Despite the dwindling population of Holocaust survivors, JCCGI receives some five to 10 client referrals weekly, said Kelman, with a waitlist of around 275 people that last year took 11 months to clear. To be able to provide everyone with the complete care they require would cost another $10 million, she added.

“Some other organizations triage the waitlist based on their age. I can tell you — if you look around this room, you won’t know how old anyone is,” Kelman said. “We have one man who still goes to work at the OBGYN department at Maimonides Hospital. You would never know he is over 100. Then we have a 79-year-old who has no other family and a disabled child that they’re responsible for. There’s no right answer.”

Kelman added that when she started her job 12 years ago, the JCCGCI worked with approximately 400 survivors. Today, the organization serves some 3,000 survivors. 

Despite a decrease in the total number of living survivors, the Claims Conference demographic report attributes the increase in need to the aging of the population — the average age of Holocaust survivors in New York City is now 86. In many cases, as survivors age and see an increase in disability, they either need assistance for the first time or require more assistance than previous years. 

“The data we have amassed not only tells us how many and where survivors are, it clearly indicates that most survivors are at a period of life where their need for care and services is growing,” Gideon Taylor, the president of the Claims Conference, said. In 2023 the organization distributed more than $118 million to agencies in New York that provide services to Holocaust survivors. “Now is the time to double down on our attention on this waning population. Now is when they need us the most.”

The JCC’s monthly party provides an opportunity for survivors to connect with each other in an easy, low-stakes, low-commitment environment. (Julia Gergely)

The JCC’s monthly party provides an opportunity for survivors — whether they are perfectly lucid and independent or require full-time care — to connect with each other in an easy, low-stakes, low-commitment environment. For most of the attendees, the JCCGCI arranges transport, either picking them up in a mini bus (many live in Flatbush, Midwood, Coney Island or Borough Park) or arranging for a car service.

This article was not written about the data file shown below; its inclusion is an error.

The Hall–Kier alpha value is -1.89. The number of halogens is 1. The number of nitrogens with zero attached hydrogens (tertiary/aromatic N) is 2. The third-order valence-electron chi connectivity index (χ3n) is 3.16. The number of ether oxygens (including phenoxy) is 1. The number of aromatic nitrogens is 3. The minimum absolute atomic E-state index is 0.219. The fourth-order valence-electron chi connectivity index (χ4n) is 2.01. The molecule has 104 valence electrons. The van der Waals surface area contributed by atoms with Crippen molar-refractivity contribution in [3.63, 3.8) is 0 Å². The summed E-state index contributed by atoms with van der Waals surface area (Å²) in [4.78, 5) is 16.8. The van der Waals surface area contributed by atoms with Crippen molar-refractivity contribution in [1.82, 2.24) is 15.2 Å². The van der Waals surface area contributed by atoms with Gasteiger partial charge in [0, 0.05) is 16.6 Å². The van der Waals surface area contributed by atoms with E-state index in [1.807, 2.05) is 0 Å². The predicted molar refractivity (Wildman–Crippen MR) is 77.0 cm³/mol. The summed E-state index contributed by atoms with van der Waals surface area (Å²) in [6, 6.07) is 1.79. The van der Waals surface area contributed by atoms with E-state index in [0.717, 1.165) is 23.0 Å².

Judith Weiss said she started coming to the Club 2600 parties four years ago, when her husband died. “He was sick for a while, so I didn’t go anywhere. I didn’t know anyone. I only started to go places since he passed away,” she said. 

Now, the parties are the main way she stays involved with the JCCGCI. Every month, they pick her up at her home in Flatbush, drive her to the party, and drive her home again afterwards. “I go to see people,” Weiss, 87, said. “I go more [now] than all the years before put together.” 

Despite the participants’ advanced ages, new connections can always be made. At one party a few months ago, Weiss was waiting to get on the bus home when she heard another woman, Katy Lowy, speaking Hungarian, the language of her childhood. Weiss heard the women mention a particular brick factory-turned-ghetto in Debrecen, Hungary, where many local Jews were rounded up to be taken to concentration camps. 

“I said, ‘You were there? I was there,’” Weiss recalls saying — and it turns out that she and Lowy had last seen each other when Weiss was 7 years old and Lowy was 10. Both remember the harrowing, six-day journey they took via cattle cars in June 1944 — Weiss was eventually taken to the Theresienstadt concentration camp and Lowy to Mauthausen.

“So many years later, I’d never met anyone who was at that particular place at that particular time,” Weiss told the New York Jewish Week. “It’s strange. I felt myself back there, 7 years old.”

A bus waits outside to transport the guests to and from their homes. (Julia Gergely)

Still, despite harrowing experiences the survivors endured during the Holocaust, the vibe at the catering hall is a markedly carefree one. Near the end of the two-hour party, one of the social workers, Zehava Birman Wallace, steps to the microphone and wishes hearty “happy birthday” to everyone in the room who has celebrated one since the last gathering, doling out roses as gifts. 

One man, tired out from the dancing, gets up to leave. “I live nearby,” he said, explaining he can walk home and has no need for a bus. 

A huge smile breaks out across his face. “That was so great,” he tells Kelman, placing a hat on his head and walking to the front door. “I feel so happy. Thank you so much.”